Home prices measured by CoreLogic increased by 10.5 percent on an annual basis in March, the largest year-over-year increase since March 2006.  The company's HPI Report said March marked the 13th consecutive month that its home price index that includes distressed sales increased compared to the same month a year earlier.  Distressed sales include both bank-owned real estate (REO) and short sale transactions.  The index excluding distressed sales was up 10.7 percent compared to March 2012

The HPI including short and REO sales increased 1.9 percent from February to March.  With distressed sales excluded the month-over-month increase was 2.4 percent.

"For the first time since March 2006, both the overall index and the index that excludes distressed sales are above 10 percent year over year," said Dr. Mark Fleming, chief economist for CoreLogic. "The pace of appreciation has been accelerating throughout 2012 and so far in 2013 leading into the home buying season."

CoreLogic expects the strong upward trend to continue.  Its Pending HPI including distressed sales projects an increase of 9.6 percent from April 2012 to April 2013 and excluding distressed sales a 12 percent annual increase.  On a monthly basis CoreLogic is looking for a 1.3 percent bump in its index with distressed sales and a 2.7 percent increase in the index without them.   The Pending HPI is based on Multiple Listing Service (MLS) data that measure price changes for the most recent month.

"Home prices continue to rise at a double-digit rate in March led by strong gains in the western region of the U.S. Looking ahead, the CoreLogic pending index for April indicates that upward price appreciation will continue," said Anand Nallathambi, president and CEO of CoreLogic. "Much of the price increases we are seeing are the result of rising demand among investors and homebuyers for a still-limited supply of homes for sale."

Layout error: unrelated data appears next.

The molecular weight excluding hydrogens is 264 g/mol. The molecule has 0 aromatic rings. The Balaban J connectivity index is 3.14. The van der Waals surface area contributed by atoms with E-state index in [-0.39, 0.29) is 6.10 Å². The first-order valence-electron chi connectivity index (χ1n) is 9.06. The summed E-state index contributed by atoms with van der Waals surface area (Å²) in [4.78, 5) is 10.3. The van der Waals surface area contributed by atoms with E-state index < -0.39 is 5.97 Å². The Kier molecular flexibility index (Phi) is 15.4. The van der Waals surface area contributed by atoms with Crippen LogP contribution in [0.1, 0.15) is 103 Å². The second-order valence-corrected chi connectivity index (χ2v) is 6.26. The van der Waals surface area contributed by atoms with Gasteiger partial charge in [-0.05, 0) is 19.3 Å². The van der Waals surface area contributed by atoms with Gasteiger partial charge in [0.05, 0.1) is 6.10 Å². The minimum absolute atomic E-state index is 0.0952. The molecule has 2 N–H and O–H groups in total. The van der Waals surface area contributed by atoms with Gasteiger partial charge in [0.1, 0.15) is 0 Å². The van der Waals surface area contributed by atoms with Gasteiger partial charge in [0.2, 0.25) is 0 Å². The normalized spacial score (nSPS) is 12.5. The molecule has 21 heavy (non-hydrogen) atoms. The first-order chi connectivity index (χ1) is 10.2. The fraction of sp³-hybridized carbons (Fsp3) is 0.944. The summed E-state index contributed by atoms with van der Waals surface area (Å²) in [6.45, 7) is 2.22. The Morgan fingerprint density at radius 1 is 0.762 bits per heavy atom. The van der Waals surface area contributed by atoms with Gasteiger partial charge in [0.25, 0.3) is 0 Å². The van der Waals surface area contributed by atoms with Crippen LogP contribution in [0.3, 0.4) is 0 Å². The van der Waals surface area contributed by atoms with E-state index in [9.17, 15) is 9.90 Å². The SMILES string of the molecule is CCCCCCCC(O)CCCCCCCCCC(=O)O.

The states with the largest annual home price appreciation including distressed sales were Nevada (+22.2 percent), California (+17.2 percent), and Arizona (+16.8 percent).  Only four states posted any annual home price depreciation: Delaware (-3.7 percent), Alabama (-3.1 percent), Illinois (-1.8 percent) and West Virginia (-0.3 percent).

Excluding distressed sales the greatest appreciation was noted again in Nevada (+20.8 percent) and California (+16.8 percent) with Idaho third at +16.3.  No states lost ground on this index in March.

The peak-to-current change in the national HPI (from April 2006 to March 2013) was -25.1 percent including distressed sales and -18.3 percent including them.  The states furthest from their peaks are Nevada (-49.2 percent), Florida (-42.8 percent), Michigan (-38.9 percent), Arizona (-37.8 percent) and Rhode Island (-36.2 percent).